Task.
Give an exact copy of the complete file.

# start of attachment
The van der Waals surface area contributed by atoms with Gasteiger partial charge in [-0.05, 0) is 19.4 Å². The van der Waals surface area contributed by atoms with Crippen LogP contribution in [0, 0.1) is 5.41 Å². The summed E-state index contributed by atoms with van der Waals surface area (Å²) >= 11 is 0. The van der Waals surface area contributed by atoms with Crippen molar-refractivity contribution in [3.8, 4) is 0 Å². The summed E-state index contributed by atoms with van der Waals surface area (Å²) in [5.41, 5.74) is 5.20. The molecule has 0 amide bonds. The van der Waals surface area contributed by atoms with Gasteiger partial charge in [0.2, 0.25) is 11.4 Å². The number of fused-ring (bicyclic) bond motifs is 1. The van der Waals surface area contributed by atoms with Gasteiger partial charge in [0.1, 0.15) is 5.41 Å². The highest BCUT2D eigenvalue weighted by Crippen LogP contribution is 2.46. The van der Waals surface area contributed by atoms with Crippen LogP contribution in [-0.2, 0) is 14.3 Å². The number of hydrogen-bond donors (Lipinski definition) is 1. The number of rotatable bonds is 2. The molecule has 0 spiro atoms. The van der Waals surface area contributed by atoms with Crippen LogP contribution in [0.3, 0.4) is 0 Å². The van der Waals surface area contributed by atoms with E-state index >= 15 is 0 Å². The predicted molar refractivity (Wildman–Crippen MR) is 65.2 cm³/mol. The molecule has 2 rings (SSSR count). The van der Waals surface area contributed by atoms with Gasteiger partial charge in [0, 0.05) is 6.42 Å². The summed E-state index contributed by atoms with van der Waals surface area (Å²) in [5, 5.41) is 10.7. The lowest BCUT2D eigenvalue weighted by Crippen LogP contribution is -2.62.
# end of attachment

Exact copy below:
The van der Waals surface area contributed by atoms with Gasteiger partial charge in [-0.05, 0) is 19.4 Å². The van der Waals surface area contributed by atoms with Crippen LogP contribution in [0, 0.1) is 5.41 Å². The summed E-state index contributed by atoms with van der Waals surface area (Å²) >= 11 is 0. The van der Waals surface area contributed by atoms with Crippen molar-refractivity contribution in [3.8, 4) is 0 Å². The summed E-state index contributed by atoms with van der Waals surface area (Å²) in [5.41, 5.74) is 5.20. The molecule has 0 amide bonds. The van der Waals surface area contributed by atoms with Gasteiger partial charge in [0.2, 0.25) is 11.4 Å². The number of fused-ring (bicyclic) bond motifs is 1. The van der Waals surface area contributed by atoms with Gasteiger partial charge in [0.1, 0.15) is 5.41 Å². The highest BCUT2D eigenvalue weighted by Crippen LogP contribution is 2.46. The van der Waals surface area contributed by atoms with Crippen LogP contribution in [-0.2, 0) is 14.3 Å². The number of hydrogen-bond donors (Lipinski definition) is 1. The number of rotatable bonds is 2. The molecule has 0 spiro atoms. The van der Waals surface area contributed by atoms with Crippen LogP contribution in [0.3, 0.4) is 0 Å². The van der Waals surface area contributed by atoms with E-state index >= 15 is 0 Å². The predicted molar refractivity (Wildman–Crippen MR) is 65.2 cm³/mol. The molecule has 2 rings (SSSR count). The van der Waals surface area contributed by atoms with Gasteiger partial charge in [0, 0.05) is 6.42 Å². The summed E-state index contributed by atoms with van der Waals surface area (Å²) in [5, 5.41) is 10.7. The lowest BCUT2D eigenvalue weighted by Crippen LogP contribution is -2.62.